more effective, but all without avail. And strange as it may seem, England, the home of good taste, moderation and sobriety, excels in this tendency. Even the most talented writers overwhelm the reader with an abundance of adjectives, in order to compete with the many scribblers who overcrowd the market with so-called moral pictures.

It is, therefore, not without interest to inquire into the muchdiscussed and disputed question: Is the modern novel a work of art?

The whole intellectual life of the nineteenth century, especially that of its second half, is governed by the scientific habits and the new codex of morals which gained ascendency shortly before the French Revolution, reaching the zenith of their power with the final defeat of romanticism. But both the scientific and the moral criterion are not only not in harmony with art, they are entirely incompatible with it; they are art's negation. Artistic fiction has suffered most of all under the influence of these modern principles because its form is especially adaptable to scientific treatment and moral suasion. Of course, there were men long before the Revolution who erred in this direction; even the Greeks had their Pauson and their Pyreikos; but they were exceptions. In these days all our culture and education, being under the law of books, are governed by analytical and moral diction. No doubt, humanity is, in its habits of life, the same as it ever has been; but its views are changed; life is defined in terms of science and morality.

It is the office of science to inquire into the creative forces at work in the universe and to investigate their causes; science analyzes and destroys the individual life in order to find its laws, i. e., that which is common to individual phenomena. Art, on the other hand, endeavors to know and to explain the world by comprehending and reproducing the esssential outlines or the idea of the individual life. Art eliminates the merely accidental in order to bring the essential into relief, or, as Macaulay has it, "Analysis is not the business of the poet;

his office is to portray, not to dissect." Now, since we hold that the general is only an abstraction of our mind, and real life finds its expression only in the essential, it must follow that art is, in one sense, truer than science. However, that side of the question does not belong to our discussion. We only want to show that the so-called scientific treatment of a subject belonging to the sphere of fiction can only injure art, just as science is slighted when measured from the standpoint of art.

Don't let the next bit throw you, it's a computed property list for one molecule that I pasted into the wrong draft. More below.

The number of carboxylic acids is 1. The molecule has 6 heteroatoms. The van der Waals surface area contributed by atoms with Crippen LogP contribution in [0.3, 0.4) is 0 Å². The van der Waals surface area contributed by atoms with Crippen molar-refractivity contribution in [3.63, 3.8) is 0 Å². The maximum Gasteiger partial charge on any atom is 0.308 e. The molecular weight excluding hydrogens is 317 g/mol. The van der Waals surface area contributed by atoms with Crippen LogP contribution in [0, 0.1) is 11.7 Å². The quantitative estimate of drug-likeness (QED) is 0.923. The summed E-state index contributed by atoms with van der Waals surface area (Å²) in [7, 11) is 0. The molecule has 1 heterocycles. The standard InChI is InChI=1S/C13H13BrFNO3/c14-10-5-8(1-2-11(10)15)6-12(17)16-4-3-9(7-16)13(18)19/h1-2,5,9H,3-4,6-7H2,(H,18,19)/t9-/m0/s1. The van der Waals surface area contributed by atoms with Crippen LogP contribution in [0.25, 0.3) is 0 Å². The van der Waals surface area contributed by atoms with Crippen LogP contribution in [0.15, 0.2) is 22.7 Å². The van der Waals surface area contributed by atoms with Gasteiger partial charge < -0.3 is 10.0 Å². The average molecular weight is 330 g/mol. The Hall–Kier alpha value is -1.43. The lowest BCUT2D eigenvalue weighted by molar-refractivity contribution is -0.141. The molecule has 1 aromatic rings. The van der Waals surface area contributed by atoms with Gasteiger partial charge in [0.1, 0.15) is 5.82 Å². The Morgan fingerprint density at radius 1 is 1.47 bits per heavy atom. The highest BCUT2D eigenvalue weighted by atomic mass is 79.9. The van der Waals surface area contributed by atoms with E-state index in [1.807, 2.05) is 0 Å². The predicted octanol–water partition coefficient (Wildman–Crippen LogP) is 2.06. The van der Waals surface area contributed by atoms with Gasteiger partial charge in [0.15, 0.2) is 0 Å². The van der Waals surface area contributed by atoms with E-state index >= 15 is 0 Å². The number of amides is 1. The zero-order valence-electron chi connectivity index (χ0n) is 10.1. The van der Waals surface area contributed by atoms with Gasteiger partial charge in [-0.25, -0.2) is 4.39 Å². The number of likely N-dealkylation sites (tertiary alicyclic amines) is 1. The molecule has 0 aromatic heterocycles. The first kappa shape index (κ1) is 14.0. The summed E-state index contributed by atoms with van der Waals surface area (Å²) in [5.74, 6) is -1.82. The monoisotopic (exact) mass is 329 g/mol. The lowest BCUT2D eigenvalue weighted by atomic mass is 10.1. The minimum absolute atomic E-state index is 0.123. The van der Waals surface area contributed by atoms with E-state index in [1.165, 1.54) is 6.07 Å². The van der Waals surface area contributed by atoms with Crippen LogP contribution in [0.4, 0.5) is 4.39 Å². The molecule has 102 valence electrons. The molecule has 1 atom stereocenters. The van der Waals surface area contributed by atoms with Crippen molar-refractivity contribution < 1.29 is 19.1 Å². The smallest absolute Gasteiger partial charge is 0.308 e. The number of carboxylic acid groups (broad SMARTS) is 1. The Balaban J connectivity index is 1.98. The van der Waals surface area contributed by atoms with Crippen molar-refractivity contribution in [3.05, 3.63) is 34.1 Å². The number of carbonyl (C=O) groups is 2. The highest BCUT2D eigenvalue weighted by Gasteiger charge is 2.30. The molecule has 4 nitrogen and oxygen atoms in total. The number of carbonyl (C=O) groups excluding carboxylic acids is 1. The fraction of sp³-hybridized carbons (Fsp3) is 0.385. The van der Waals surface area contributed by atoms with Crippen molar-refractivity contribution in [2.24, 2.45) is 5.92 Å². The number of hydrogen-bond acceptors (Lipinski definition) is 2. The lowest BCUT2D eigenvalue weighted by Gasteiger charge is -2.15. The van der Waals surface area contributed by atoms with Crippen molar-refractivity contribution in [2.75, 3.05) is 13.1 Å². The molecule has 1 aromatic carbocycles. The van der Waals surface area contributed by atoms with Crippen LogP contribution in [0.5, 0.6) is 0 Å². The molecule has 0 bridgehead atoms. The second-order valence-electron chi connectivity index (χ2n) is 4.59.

M. Zola, for example, in relinquishing the claim to the title of an artist, implores in vain the men of science to do him special honors for services rendered in behalf of science. His works are, after all, merely products of his imagination, and therefore entirely worthless for science, which only deals with actualities, and never bases laws upon phantasies. Besides, all scientific labor is collective and progressive, that of the artist is individual and absolute. Every new work of science supersedes its predecessor-at least partly-until it becomes in turn obsolete. The scientific act is immortal, but the scientific work must perish. Is M. Zola, really so conceited as to think "Nana" and "Potbouille" are scientific acts, i. e., rings in the infinite chain of science? Certainly not; perhaps these gentlemen are, after all, not so serious in their interest for science. What they want is to produce works of art with the instruments. of science and from material which is the result of science, simply because they have lost on the one hand the tools necessary for works of art, and on the other hand the criterion for the choice of the material has become an unknown quantity to them. Is such undertaking not sure of failure in the start?

The instrument, if this expression is allowed, by which science accomplishes its purposes, is the process of reasoning, that of art is imagination. Science only recognizes a conscious knowledge of things, art an unconscious; and as the artist only reproduces that which he has received directly and unconsciously through imagination or intuition, so the artistic spectator or reader comprehends his subject only intuitively, not con